What is Social Thinking®?

Social Thinking is a structured program that helps people figure out how to think and behave in any situation where they are sharing space with other people. Michelle Garcia Winner, M.A., C.C.C.-SLP, is the founder and CEO of the Social Thinking® program, having created it in the mid 1990s in the context of her work with smart students who had poor social skills. Some highlights of this methodology include social problem solving, flexible thinking, self- regulation and increased understanding of the thoughts and feelings of other people.

Most people learn about social skills intuitively – they don’t think a whole lot about how they supposed to behave in any particular situation. Our ability to think socially gives us the means to interpret and respond to people (their thoughts, feelings and behaviors).

But children who are born with weak social cognition relative to their other strengths need to be explicitly taught what most people just kind of know. By first learning about the social learning process, they are better equipped to benefit from learning the rules about social behaviors and skills – it is the why behind the skills. Understanding why it’s important to use social skills helps improve kids interaction with others.

The Social Thinking approach can benefit people from as young as four years through adulthood. The framework is geared for people with average to above average language and cognitive skills.

How It Works

Social Thinking materials break down social concepts in ways that make sense to kids.

The curriculum helps them see the connection between their behaviors and the kinds of thoughts that other people have about them.

For example children aren’t told to “make eye contact.” Instead, they learn about “thinking with their eyes.” If we use our eyes to scan our surroundings, we can see how people are responding to us – through their body language and facial expressions. By paying attention we get cues and clues about what the person is thinking or might do next.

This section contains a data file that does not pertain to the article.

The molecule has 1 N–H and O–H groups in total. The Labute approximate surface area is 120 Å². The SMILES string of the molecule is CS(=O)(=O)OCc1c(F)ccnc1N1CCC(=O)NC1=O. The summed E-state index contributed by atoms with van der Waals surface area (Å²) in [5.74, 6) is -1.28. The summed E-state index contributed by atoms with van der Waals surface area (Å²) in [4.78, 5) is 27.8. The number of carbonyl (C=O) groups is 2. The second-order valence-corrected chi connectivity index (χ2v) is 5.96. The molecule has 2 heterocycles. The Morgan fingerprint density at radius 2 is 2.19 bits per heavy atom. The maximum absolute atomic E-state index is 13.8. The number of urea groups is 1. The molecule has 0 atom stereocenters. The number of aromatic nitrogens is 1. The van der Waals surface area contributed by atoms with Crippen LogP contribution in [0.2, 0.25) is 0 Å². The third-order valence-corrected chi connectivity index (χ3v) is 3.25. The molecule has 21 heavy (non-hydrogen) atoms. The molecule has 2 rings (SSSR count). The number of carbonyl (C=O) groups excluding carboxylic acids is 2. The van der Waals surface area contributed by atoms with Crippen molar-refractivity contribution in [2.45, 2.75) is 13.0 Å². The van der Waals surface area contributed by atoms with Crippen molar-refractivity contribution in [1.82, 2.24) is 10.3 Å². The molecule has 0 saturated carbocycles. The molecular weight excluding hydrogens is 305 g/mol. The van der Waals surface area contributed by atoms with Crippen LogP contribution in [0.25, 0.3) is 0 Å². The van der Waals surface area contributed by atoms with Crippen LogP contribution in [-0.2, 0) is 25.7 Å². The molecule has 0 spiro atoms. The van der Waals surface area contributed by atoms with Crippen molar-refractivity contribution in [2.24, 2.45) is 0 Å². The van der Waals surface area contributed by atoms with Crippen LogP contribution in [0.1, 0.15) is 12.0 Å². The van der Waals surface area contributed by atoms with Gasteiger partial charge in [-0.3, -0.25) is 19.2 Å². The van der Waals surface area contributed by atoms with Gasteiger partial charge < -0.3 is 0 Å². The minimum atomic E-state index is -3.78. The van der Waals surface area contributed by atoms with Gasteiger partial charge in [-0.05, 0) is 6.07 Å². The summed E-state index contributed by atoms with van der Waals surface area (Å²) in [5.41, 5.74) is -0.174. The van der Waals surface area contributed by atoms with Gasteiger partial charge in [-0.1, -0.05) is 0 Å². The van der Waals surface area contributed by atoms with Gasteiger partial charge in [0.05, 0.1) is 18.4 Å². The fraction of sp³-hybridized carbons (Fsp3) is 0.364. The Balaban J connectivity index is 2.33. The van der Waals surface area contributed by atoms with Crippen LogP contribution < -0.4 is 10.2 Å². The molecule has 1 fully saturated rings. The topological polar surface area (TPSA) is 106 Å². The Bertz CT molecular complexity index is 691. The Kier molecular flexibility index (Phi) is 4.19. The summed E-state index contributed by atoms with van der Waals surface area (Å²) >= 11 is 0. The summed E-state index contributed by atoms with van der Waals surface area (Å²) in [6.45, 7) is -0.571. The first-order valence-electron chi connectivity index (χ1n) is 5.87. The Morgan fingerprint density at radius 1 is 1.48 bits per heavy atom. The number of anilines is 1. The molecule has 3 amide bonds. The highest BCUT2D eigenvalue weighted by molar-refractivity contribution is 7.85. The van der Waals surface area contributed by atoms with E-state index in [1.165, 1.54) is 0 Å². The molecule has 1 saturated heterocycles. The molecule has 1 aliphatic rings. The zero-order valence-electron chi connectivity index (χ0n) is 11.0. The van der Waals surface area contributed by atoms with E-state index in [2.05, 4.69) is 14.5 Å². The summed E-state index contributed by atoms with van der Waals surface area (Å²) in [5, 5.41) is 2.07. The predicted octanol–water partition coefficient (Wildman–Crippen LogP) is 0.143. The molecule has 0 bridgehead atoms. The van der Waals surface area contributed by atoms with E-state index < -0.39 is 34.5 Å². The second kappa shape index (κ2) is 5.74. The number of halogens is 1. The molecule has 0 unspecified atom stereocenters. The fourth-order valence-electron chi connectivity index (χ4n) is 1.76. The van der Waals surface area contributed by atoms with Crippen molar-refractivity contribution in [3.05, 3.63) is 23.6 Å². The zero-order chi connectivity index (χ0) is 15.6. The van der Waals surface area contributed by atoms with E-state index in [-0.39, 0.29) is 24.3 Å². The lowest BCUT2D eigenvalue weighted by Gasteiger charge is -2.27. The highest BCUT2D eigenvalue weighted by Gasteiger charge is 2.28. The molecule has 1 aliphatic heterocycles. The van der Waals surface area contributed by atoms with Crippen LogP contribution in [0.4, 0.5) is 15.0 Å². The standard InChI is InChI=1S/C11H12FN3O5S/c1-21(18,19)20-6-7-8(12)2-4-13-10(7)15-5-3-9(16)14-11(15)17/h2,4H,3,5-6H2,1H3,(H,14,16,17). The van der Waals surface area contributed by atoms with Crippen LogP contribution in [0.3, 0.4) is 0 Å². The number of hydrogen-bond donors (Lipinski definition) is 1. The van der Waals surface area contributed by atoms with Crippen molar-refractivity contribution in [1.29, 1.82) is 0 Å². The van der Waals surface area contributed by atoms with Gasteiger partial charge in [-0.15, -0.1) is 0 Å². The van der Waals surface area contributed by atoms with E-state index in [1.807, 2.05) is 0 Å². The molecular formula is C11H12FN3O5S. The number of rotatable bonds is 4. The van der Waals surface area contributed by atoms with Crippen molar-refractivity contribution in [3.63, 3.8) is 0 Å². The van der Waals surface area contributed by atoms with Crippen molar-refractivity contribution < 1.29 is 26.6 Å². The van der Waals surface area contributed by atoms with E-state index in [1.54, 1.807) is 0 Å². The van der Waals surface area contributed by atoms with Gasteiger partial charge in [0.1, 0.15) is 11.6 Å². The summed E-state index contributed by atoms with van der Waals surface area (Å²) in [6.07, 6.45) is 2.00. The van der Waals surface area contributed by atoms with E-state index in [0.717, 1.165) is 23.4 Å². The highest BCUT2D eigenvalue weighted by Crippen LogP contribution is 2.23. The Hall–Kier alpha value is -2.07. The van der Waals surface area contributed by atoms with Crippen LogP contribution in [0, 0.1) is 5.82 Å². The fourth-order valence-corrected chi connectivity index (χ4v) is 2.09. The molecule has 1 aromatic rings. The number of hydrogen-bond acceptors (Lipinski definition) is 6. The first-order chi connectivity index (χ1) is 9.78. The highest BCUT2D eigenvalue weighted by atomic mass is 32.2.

Another example of a Social Thinking concept is that of the “group plan” which entails learning how to figure out and follow the group plan and about whether one’s body and/or brain are in or out of the group. Where is their body? What are they thinking about? Frequently, participating in a group (in school or otherwise) can be difficult for children with weak social cognition.

Other key building blocks of the Social Thinking program include making a “smart guess,” figuring out the “hidden rules” and understanding how expected behaviors vary in different situations. Once taught these concepts, kids can practice applying them in different situations. Social Thinking materials and teaching strategies vary with the age of the student and with a child’s “level of the social mind.”

The Social Thinking model is adaptable – it can be used in schools or at home. Social Thinking concepts are often incorporated into programs that focus on teaching social skills. Start by asking if your school offers any social skills groups. If your child has an Individualized Education Program (IEP) consider talking to the team about adding social skills goals.

One of the most effective ways to bring Social Thinking into your child’s life is participation in a social skills group. It’s possible your child would benefit in a such a setting, like a therapeutic playdate in which children spend time together, monitored by professionals who gently guide their social interactions, letting them have fun while they learn to interact more effectively with their peers.

Is this right for my child?

Consider the following:

  • Is your child school smart but socially awkward? Unable to initiate a conversation or keep in going? Have difficulty working in a group?
  • Is your child rigid in his/her thinking? Unable to consider others’ perspective? (my way or no way)
  • Is it hard for him/her to pick up on social cues such as facial expressions and body language?
  • Does s/he struggle to handle new or unexpected situations? Have difficulty generating different ways to problem solve in difficult situations?

If any of these questions strike a familiar chord, the Social Thinking approach may be a good fit for your child. Check out https://www.socialthinking.com to learn more.

Therapeutic Options uses the Social Thinking approach in its social skills groups whenever it is a good fit for the learning style and cognitive abilities of any given group of children. Group facilitators have either trained at the Social Thinking clinic and/or are highly seasoned, skilled practitioners with a comprehensive understanding of this approach to social skills development.